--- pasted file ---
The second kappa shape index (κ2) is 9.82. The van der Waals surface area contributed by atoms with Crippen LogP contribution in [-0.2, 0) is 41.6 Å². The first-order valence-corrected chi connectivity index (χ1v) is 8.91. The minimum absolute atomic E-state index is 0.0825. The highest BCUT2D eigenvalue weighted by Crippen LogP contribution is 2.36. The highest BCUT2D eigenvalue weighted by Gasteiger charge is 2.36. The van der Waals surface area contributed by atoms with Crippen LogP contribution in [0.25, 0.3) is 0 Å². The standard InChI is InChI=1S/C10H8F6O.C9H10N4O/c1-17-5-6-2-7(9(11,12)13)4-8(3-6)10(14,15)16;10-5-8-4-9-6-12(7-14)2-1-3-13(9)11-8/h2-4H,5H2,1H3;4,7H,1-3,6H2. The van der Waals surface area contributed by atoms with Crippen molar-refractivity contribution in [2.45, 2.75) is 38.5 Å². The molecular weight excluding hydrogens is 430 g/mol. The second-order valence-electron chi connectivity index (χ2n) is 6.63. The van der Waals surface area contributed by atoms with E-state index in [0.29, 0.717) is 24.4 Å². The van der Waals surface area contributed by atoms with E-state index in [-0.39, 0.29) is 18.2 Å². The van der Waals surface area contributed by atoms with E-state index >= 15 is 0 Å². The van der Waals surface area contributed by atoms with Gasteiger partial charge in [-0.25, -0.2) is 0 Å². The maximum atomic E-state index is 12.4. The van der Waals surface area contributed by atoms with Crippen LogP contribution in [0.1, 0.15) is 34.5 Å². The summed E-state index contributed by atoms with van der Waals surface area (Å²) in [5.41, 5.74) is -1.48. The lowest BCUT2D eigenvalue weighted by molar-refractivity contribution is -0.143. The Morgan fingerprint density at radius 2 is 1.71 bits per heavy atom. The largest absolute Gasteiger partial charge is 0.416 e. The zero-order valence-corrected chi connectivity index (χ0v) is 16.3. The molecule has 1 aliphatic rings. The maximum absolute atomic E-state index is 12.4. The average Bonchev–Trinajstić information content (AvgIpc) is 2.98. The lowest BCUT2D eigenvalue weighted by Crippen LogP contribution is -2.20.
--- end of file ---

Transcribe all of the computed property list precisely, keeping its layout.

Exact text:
The second kappa shape index (κ2) is 9.82. The van der Waals surface area contributed by atoms with Crippen LogP contribution in [-0.2, 0) is 41.6 Å². The first-order valence-corrected chi connectivity index (χ1v) is 8.91. The minimum absolute atomic E-state index is 0.0825. The highest BCUT2D eigenvalue weighted by Crippen LogP contribution is 2.36. The highest BCUT2D eigenvalue weighted by Gasteiger charge is 2.36. The van der Waals surface area contributed by atoms with Crippen LogP contribution in [0.25, 0.3) is 0 Å². The standard InChI is InChI=1S/C10H8F6O.C9H10N4O/c1-17-5-6-2-7(9(11,12)13)4-8(3-6)10(14,15)16;10-5-8-4-9-6-12(7-14)2-1-3-13(9)11-8/h2-4H,5H2,1H3;4,7H,1-3,6H2. The van der Waals surface area contributed by atoms with Crippen molar-refractivity contribution in [2.45, 2.75) is 38.5 Å². The molecular weight excluding hydrogens is 430 g/mol. The second-order valence-electron chi connectivity index (χ2n) is 6.63. The van der Waals surface area contributed by atoms with E-state index in [0.29, 0.717) is 24.4 Å². The van der Waals surface area contributed by atoms with E-state index in [-0.39, 0.29) is 18.2 Å². The van der Waals surface area contributed by atoms with E-state index >= 15 is 0 Å². The van der Waals surface area contributed by atoms with Gasteiger partial charge in [-0.25, -0.2) is 0 Å². The maximum atomic E-state index is 12.4. The van der Waals surface area contributed by atoms with Crippen LogP contribution in [0.1, 0.15) is 34.5 Å². The summed E-state index contributed by atoms with van der Waals surface area (Å²) in [5.41, 5.74) is -1.48. The lowest BCUT2D eigenvalue weighted by molar-refractivity contribution is -0.143. The Morgan fingerprint density at radius 2 is 1.71 bits per heavy atom. The largest absolute Gasteiger partial charge is 0.416 e. The zero-order valence-corrected chi connectivity index (χ0v) is 16.3. The molecule has 1 aliphatic rings. The maximum absolute atomic E-state index is 12.4. The average Bonchev–Trinajstić information content (AvgIpc) is 2.98. The lowest BCUT2D eigenvalue weighted by Crippen LogP contribution is -2.20.